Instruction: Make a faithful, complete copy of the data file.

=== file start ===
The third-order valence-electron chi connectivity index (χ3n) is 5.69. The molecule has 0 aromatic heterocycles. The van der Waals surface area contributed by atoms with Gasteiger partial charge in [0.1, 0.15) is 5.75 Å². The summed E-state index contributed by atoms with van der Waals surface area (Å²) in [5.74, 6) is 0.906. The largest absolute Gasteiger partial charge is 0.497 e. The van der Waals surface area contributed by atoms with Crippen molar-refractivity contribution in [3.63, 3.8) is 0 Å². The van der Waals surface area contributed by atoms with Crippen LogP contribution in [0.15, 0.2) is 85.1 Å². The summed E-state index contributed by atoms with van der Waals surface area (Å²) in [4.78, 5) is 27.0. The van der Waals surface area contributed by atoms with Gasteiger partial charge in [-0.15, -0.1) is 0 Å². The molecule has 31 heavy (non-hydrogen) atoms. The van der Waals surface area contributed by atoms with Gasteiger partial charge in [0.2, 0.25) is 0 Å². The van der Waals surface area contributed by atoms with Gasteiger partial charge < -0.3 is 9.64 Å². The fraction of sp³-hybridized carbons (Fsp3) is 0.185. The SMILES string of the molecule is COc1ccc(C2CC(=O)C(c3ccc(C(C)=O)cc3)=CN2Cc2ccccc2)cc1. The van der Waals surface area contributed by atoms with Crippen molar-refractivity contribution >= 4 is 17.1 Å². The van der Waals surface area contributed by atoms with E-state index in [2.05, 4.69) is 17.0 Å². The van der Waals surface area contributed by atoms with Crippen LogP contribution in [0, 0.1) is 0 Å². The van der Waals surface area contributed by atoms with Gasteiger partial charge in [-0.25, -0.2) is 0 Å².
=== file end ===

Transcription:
The third-order valence-electron chi connectivity index (χ3n) is 5.69. The molecule has 0 aromatic heterocycles. The van der Waals surface area contributed by atoms with Gasteiger partial charge in [0.1, 0.15) is 5.75 Å². The summed E-state index contributed by atoms with van der Waals surface area (Å²) in [5.74, 6) is 0.906. The largest absolute Gasteiger partial charge is 0.497 e. The van der Waals surface area contributed by atoms with Crippen molar-refractivity contribution in [3.63, 3.8) is 0 Å². The van der Waals surface area contributed by atoms with Crippen LogP contribution in [0.15, 0.2) is 85.1 Å². The summed E-state index contributed by atoms with van der Waals surface area (Å²) in [4.78, 5) is 27.0. The van der Waals surface area contributed by atoms with Gasteiger partial charge in [-0.15, -0.1) is 0 Å². The molecule has 31 heavy (non-hydrogen) atoms. The van der Waals surface area contributed by atoms with Gasteiger partial charge in [0.2, 0.25) is 0 Å². The van der Waals surface area contributed by atoms with Gasteiger partial charge < -0.3 is 9.64 Å². The fraction of sp³-hybridized carbons (Fsp3) is 0.185. The SMILES string of the molecule is COc1ccc(C2CC(=O)C(c3ccc(C(C)=O)cc3)=CN2Cc2ccccc2)cc1. The van der Waals surface area contributed by atoms with Crippen molar-refractivity contribution >= 4 is 17.1 Å². The van der Waals surface area contributed by atoms with E-state index in [2.05, 4.69) is 17.0 Å². The van der Waals surface area contributed by atoms with Crippen LogP contribution in [0, 0.1) is 0 Å². The van der Waals surface area contributed by atoms with Gasteiger partial charge in [-0.25, -0.2) is 0 Å².